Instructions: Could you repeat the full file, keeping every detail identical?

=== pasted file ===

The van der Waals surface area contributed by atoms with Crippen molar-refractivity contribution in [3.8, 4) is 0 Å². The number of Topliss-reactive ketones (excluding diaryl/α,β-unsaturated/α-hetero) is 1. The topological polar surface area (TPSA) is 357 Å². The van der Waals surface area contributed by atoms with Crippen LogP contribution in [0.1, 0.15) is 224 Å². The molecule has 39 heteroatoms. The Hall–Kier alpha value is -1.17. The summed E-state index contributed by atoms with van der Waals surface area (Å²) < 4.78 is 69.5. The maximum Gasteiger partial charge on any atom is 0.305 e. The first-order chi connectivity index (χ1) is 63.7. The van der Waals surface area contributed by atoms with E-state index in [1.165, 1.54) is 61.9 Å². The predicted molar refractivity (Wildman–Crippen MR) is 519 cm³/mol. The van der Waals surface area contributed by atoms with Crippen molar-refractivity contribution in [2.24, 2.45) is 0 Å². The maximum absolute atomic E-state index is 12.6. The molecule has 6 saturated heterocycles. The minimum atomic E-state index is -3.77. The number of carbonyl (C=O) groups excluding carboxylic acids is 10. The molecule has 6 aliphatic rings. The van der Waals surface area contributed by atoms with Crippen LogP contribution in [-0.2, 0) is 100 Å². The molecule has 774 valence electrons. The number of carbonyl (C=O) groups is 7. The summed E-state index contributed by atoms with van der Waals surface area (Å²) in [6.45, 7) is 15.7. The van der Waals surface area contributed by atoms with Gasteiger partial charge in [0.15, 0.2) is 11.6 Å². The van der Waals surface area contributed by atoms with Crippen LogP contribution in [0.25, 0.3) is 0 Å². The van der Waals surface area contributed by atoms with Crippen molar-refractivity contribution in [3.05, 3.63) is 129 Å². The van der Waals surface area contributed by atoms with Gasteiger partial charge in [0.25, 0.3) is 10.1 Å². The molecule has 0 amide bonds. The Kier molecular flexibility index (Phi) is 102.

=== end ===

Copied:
The van der Waals surface area contributed by atoms with Crippen molar-refractivity contribution in [3.8, 4) is 0 Å². The number of Topliss-reactive ketones (excluding diaryl/α,β-unsaturated/α-hetero) is 1. The topological polar surface area (TPSA) is 357 Å². The van der Waals surface area contributed by atoms with Crippen LogP contribution in [0.1, 0.15) is 224 Å². The molecule has 39 heteroatoms. The Hall–Kier alpha value is -1.17. The summed E-state index contributed by atoms with van der Waals surface area (Å²) < 4.78 is 69.5. The maximum Gasteiger partial charge on any atom is 0.305 e. The first-order chi connectivity index (χ1) is 63.7. The van der Waals surface area contributed by atoms with E-state index in [1.165, 1.54) is 61.9 Å². The predicted molar refractivity (Wildman–Crippen MR) is 519 cm³/mol. The van der Waals surface area contributed by atoms with Crippen molar-refractivity contribution in [2.24, 2.45) is 0 Å². The maximum absolute atomic E-state index is 12.6. The molecule has 6 saturated heterocycles. The minimum atomic E-state index is -3.77. The number of carbonyl (C=O) groups excluding carboxylic acids is 10. The molecule has 6 aliphatic rings. The van der Waals surface area contributed by atoms with Crippen LogP contribution in [-0.2, 0) is 100 Å². The molecule has 774 valence electrons. The number of carbonyl (C=O) groups is 7. The summed E-state index contributed by atoms with van der Waals surface area (Å²) in [6.45, 7) is 15.7. The van der Waals surface area contributed by atoms with Gasteiger partial charge in [0.15, 0.2) is 11.6 Å². The van der Waals surface area contributed by atoms with Crippen LogP contribution in [0.25, 0.3) is 0 Å². The van der Waals surface area contributed by atoms with Crippen molar-refractivity contribution in [3.05, 3.63) is 129 Å². The van der Waals surface area contributed by atoms with Gasteiger partial charge in [0.25, 0.3) is 10.1 Å². The molecule has 0 amide bonds. The Kier molecular flexibility index (Phi) is 102.